The Ultimate Ryan Howard RBI debate: Part 1
by Scott Butler 8/1/11

Have you noticed a high level of Ryan Howard hate in Philadelphia? There is an considerable amount of hate for Ryan Howard, who may eventually be the Phillies all-time leader in HR and RBIs. Listen to them and Howard is an overpaid player who can't hit a slider, swings for the fences on every pitch, plays mediocre defense at an easy position, and strikes out at an incredible rate.

Don't they know that Howard leads the league in RBIs (82) once again?!

Howard has led the league in RBIs in 3 of his 5 full seasons and finished no worse than 4th (last season). He also led the NL in homers twice and finished no worse than 8th (also last year). If Ryan Howard is that terrible, why does he lead the league nearly every year in RBIs?


My father, a serious Howard hater (though he won't admit it) gave a simple and easy explanation. Howard gets more RBIs because he has more guys on base and hits well with runners in scoring position.

Sounds easy enough, so I did some research. The deeper I looked, the more complicated the answer became. So complicated that I'm going to break this up into two articles. Let's begin with the what and finish with the why and the how.


Does Howard have the most runners in front of him? Yes. I compared Howard with the 11 other players who rank in the top twenty in both HR and RBIs. Howard has the second most at-bats with men on base and has the most AB's with runners in scoring position (121), with 6 more than the next guy.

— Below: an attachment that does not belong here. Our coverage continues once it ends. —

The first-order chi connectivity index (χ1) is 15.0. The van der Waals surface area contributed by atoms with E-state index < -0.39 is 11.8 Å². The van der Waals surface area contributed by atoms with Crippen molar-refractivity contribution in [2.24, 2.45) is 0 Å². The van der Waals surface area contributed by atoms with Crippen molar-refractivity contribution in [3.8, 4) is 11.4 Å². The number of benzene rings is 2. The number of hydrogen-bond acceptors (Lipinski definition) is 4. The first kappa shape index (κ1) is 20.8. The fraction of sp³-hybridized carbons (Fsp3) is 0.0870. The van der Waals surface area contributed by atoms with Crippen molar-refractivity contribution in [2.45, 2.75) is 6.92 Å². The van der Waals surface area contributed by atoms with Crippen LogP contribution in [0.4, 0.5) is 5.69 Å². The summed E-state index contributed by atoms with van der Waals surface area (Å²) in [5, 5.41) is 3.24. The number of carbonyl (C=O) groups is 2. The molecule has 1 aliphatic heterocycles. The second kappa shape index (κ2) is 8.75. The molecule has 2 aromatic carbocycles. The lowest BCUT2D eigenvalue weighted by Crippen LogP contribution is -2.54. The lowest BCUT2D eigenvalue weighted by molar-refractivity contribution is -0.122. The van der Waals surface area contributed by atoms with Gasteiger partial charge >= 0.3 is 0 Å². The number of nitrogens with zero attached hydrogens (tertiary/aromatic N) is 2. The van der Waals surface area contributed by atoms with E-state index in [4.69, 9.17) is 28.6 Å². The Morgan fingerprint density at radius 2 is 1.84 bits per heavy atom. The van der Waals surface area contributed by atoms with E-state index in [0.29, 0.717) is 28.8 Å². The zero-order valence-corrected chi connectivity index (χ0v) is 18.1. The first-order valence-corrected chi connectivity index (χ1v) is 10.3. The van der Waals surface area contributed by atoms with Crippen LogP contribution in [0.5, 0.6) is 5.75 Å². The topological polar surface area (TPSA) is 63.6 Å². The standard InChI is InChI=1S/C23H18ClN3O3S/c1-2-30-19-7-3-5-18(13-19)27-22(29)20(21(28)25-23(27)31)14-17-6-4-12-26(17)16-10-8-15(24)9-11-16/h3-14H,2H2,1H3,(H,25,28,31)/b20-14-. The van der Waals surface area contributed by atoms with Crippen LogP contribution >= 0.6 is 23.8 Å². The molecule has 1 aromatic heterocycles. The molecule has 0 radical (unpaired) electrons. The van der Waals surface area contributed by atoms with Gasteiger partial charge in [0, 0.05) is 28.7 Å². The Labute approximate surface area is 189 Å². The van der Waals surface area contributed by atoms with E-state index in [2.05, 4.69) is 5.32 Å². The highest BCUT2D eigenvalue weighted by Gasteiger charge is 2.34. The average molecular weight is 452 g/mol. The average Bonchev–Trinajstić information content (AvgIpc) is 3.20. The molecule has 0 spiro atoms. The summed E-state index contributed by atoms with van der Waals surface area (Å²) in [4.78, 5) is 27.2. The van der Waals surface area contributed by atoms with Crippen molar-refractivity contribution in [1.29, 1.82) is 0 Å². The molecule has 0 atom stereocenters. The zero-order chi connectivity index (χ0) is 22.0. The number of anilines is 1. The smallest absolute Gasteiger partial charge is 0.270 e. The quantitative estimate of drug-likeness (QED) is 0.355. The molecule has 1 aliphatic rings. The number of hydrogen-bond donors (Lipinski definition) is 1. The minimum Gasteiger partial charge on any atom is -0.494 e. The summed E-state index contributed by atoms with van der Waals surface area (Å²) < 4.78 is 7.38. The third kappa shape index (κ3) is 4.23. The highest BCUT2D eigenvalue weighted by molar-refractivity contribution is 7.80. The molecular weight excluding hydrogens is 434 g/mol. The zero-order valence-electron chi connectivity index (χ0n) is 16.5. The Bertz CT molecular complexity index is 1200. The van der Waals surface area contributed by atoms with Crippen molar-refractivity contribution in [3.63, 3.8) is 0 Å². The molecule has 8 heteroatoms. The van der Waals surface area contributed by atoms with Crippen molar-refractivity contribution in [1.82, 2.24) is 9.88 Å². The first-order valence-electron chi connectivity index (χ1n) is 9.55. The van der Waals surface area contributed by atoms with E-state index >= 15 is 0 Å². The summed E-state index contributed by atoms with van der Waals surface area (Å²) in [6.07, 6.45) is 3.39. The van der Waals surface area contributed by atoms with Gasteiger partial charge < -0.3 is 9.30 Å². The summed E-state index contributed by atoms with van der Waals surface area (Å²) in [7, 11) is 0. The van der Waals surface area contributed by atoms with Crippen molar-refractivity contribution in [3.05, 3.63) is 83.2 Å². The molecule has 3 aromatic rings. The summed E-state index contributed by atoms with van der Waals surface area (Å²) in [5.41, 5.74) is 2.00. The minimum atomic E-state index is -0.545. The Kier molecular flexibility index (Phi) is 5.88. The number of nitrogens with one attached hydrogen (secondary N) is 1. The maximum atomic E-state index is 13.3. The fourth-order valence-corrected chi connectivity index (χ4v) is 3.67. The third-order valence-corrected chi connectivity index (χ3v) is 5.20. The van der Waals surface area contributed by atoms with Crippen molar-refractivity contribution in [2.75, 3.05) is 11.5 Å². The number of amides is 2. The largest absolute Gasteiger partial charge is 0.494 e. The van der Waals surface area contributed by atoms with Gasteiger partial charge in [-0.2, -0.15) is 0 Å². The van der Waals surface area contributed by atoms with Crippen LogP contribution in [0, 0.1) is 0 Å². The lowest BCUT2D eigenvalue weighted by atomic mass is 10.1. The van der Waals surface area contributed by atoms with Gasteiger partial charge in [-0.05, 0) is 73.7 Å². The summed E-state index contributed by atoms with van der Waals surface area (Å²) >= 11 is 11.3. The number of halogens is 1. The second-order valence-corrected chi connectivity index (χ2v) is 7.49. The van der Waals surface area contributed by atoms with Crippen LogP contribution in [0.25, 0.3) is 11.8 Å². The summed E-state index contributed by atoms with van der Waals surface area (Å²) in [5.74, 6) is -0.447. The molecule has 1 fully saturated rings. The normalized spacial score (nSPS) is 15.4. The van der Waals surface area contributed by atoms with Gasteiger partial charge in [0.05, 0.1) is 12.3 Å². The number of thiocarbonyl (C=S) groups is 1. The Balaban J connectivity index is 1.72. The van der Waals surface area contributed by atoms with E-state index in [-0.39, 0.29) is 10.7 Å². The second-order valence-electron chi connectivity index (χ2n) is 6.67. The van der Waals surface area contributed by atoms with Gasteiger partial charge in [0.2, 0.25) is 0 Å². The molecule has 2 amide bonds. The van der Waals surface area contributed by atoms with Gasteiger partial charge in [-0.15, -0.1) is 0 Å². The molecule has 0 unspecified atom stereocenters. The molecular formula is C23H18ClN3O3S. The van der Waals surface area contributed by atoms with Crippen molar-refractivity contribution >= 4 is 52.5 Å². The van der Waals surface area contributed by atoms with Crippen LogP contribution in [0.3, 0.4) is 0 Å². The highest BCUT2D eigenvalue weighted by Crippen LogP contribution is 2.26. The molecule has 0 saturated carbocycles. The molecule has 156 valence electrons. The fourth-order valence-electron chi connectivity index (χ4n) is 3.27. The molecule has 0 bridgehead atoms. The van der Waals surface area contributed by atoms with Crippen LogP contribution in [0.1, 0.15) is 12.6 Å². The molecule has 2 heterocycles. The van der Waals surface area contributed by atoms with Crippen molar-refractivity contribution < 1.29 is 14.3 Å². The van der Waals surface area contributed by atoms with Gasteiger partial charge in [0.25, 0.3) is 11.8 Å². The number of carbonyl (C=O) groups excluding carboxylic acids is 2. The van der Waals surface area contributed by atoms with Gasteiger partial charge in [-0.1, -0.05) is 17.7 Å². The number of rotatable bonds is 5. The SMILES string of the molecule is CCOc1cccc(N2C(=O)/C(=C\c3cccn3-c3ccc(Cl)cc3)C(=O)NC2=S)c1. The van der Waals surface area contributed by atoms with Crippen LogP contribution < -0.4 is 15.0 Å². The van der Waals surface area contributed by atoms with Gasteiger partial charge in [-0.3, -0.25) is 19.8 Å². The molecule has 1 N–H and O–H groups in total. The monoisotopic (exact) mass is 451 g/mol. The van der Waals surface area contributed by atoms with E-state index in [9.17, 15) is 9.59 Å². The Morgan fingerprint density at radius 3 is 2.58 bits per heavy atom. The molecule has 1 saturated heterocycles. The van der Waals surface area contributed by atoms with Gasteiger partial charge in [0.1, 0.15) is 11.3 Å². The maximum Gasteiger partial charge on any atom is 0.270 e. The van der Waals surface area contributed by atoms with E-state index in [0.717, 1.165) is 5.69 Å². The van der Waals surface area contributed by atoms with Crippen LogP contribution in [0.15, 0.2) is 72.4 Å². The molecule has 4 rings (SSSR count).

Summary: Howard has the most guys on base, but not by a huge margin.


To discover how well Howard drives in runs I determined his RBI percentage (RBI's per at-bat) and compared that to the top 20 leaders in RBIs and in HR:

Howard's RBI% is 4th among both the top 20 HR leaders and the top 20 RBI leaders. When I gave each player the same number of AB's as Howard, he still ranked fourth in RBIs.

We can now say with a fair amount of confidence that despite having the most RBIs, Howard is the 4th most productive player in the NL. Now let's examine his overall power numbers.


RBIS: 2nd (81)
SLUGGING PERCENTAGE: 23rd (.476) - BTW, Victorino is 10th at .521
OPS (ON-BASE + SLUGGING): 23RD (.476) - Btw, Victorino is 10th at .521

Summary: Howard is high in HR and RBIs, but he is woefully low in general power numbers


BATTING AVERAGE: 153rd (.153) - 16th among top 17 HR leaders and 18th among top 20 RBI guys

Summary: This is where Howard is the worst because he doesn't get on base and strikes out a lot.


I'm ashamed to say that those billions of statistics do absolutely nothing to end the Ryan Howard love or hate debate. At the end of the day, Howard is getting paid $20 million a year to be the 4th best run producer in the league with a low average and a lot of strikeouts. Take it or leave it.

Ryan Howard haters: If you hate strike out machines who swing for the fences and you aren't satisfied with the 4th best run producer, keep on hating.

Ryan Howard lovers: If you can handle the obvious drawbacks of Howard and respect a guy who is one of the best at knocking in runs, keep on loving.

My thought on it is this: Howard is one of the best players in the league, but we expect him to be and pay him to be THE BEST. Ryan Howard is well within his right to be satisfied with his RBI totals as they are the ultimate measure of a hitter. But he has clear deficiencies, and I hope he sees the average, strikeouts, and inability to hit sliders as challenges to overcome in his quest to improve the Phillies and become the best hitter ever.

There is a little more to the Ryan Howard story and we will take a look later this week...

Phillies Win/Loss ChartIf you are a Phillies fan, I think you will enjoy this. Available now!